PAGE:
On good days, I used the experience to practice patience, curiosity and empathy – three emotions that feed my well-being – and shift my negative responses to external stimulus. On iffy days, I’d duck into a pocket park (there aren’t enough in any city) or a “quiet” café to replenish my energy, even for fifteen minutes.According to the U.N. urban life is on the rise, with more than half of the world’s 6.9 billion people living in cities. While city life may offer many benefits, research is beginning to show how cities can affect our brains, particularly memory and attention. A study conducted by the University of Michigan in 2008 found that simply spending a few minutes on a busy city street affected the ability to focus.
Sara Lazar Ph.D in psychology and director of the Massachusetts General Hospital Laboratory for Neuroscientific Investigation of Meditation, points out, “On a busy city street, it’s probably more adaptive to have a shorter attention span. If you are too fixed on something, you might miss a car coming around the corner and fail to jump out of the way.” While many factors influence attention and memory, the study glimpses the role of the voluntary attention system, that part of the brain that allows us to concentrate in spite of distractions. People suffering from directed attention fatigue can experience short-term feelings of heightened distraction, impatience and forgetfulness.
Turns out my intuitive urban rejuvenation strategy of seeking respite in green and quiet places, was just what the doctor orders. Studies show that even 20 minutes in a more natural setting helps the brain to recover from city stresses. Even rooms with verdant views have been found in studies involving hospital patients to speed recovery. Now I understand my ferocity in protecting the Norway maple tree which sat majestically in front of our apartment windows!
Impatience and Frustration – The Thieves of Time
We need more research to understand how impatience works on our neurophysiology. While we wait – let’s pay attention to our mind. It’s the narratives in our minds that drive impatience. Our perception of time – the crisis of the “time famine,” which seems to grip us and spike our impatience – plays a big role.
Allan Lokos, the author of Patience: The Art of Peaceful Living, writes, “Patience is not an item, product or object; a thing that we have in greater or lesser supply. We therefore cannot lose patience. Undoing this misperception is important if we are to see things as they really are, which is the ground of wisdom. Impatience is a feeling that arises when particular conditions come together in a specific moment. When we understand that feelings are arising and feelings are not reality, we can relax a bit. We see that we don’t have to react to every feeling as it arises; in fact, that would be an exhausting way to live.”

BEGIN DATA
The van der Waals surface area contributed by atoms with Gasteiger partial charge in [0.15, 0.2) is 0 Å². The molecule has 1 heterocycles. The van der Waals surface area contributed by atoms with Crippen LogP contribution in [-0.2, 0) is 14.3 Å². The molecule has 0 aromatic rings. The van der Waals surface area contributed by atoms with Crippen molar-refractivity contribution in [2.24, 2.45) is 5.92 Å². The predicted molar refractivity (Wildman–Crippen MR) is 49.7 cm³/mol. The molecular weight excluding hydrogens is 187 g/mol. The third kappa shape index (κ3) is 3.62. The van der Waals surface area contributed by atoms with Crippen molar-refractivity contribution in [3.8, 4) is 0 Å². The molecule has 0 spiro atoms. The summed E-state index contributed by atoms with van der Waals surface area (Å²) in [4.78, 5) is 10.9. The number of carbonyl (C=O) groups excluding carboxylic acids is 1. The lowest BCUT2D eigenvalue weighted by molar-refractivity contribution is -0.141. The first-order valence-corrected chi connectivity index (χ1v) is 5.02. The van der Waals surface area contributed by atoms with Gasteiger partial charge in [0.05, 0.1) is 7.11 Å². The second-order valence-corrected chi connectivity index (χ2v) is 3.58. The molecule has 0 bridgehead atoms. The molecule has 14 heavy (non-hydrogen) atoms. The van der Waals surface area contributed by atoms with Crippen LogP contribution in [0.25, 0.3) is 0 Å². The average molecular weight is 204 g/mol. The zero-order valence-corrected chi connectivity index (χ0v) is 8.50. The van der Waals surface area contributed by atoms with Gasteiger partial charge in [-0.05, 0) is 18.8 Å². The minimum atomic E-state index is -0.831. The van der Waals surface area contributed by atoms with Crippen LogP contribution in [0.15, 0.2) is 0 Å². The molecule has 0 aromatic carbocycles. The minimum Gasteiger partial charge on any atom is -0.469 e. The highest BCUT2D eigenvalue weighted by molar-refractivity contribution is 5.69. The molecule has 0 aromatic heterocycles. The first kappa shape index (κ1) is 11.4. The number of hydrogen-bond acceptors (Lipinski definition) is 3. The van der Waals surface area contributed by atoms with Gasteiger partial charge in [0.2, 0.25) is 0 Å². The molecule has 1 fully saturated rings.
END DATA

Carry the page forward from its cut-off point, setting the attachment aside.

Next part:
After all, impatience and frustration are about control. Lift the veil of every feeling of impatience and frustration that you experience and you’ll find you are grasping for control. Self-control, control of others, control of the world, control of time – most of it – – illusory. Yet we still hold firm on the grip of it. Our impatience often says this is not enough; it (whatever “it” is) is taking too long, I want more and I want it now.
Life is too ephemeral for me to wait – for anything. This life now – in this moment – is not enough and I can’t wait for the future to unfold.
Perhaps we, like the times we live in, are waiting.
You spend so much of your time
expecting to become
who will be different
someone to whom a moment
whatever moment it may be
at last has come
and who has been
met and transformed
into no longer being you
and so has forgotten you
meanwhile in your life
you hardly notice
the world around you
sirens dying along the buildings
your eyes intent
on a sight you do not see yet
not yet there
as long as you
are only yourself
with whom as you
recall you were
to be left alone for long
Thanks for reading .
Louise Altman, Intentional Communication Partners
Photo credit: thelma1 @deviantart